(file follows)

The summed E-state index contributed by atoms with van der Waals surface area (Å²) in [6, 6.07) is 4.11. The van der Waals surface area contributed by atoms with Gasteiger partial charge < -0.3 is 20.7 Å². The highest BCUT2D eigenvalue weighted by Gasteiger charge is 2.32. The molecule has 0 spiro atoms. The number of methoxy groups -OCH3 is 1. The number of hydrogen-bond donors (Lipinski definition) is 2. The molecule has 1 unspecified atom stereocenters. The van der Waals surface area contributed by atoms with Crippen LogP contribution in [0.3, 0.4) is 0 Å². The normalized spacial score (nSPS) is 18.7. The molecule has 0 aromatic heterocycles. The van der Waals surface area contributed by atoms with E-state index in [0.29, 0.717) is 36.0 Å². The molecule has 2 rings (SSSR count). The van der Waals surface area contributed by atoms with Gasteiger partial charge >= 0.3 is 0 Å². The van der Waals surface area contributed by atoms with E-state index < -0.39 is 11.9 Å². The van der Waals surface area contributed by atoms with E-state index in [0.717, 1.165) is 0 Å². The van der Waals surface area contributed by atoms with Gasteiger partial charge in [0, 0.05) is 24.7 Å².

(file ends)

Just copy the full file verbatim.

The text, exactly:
The summed E-state index contributed by atoms with van der Waals surface area (Å²) in [6, 6.07) is 4.11. The van der Waals surface area contributed by atoms with Gasteiger partial charge < -0.3 is 20.7 Å². The highest BCUT2D eigenvalue weighted by Gasteiger charge is 2.32. The molecule has 0 spiro atoms. The number of methoxy groups -OCH3 is 1. The number of hydrogen-bond donors (Lipinski definition) is 2. The molecule has 1 unspecified atom stereocenters. The van der Waals surface area contributed by atoms with Crippen LogP contribution in [0.3, 0.4) is 0 Å². The normalized spacial score (nSPS) is 18.7. The molecule has 0 aromatic heterocycles. The van der Waals surface area contributed by atoms with E-state index in [0.29, 0.717) is 36.0 Å². The molecule has 2 rings (SSSR count). The van der Waals surface area contributed by atoms with Gasteiger partial charge >= 0.3 is 0 Å². The van der Waals surface area contributed by atoms with E-state index < -0.39 is 11.9 Å². The van der Waals surface area contributed by atoms with E-state index in [0.717, 1.165) is 0 Å². The van der Waals surface area contributed by atoms with Gasteiger partial charge in [0, 0.05) is 24.7 Å².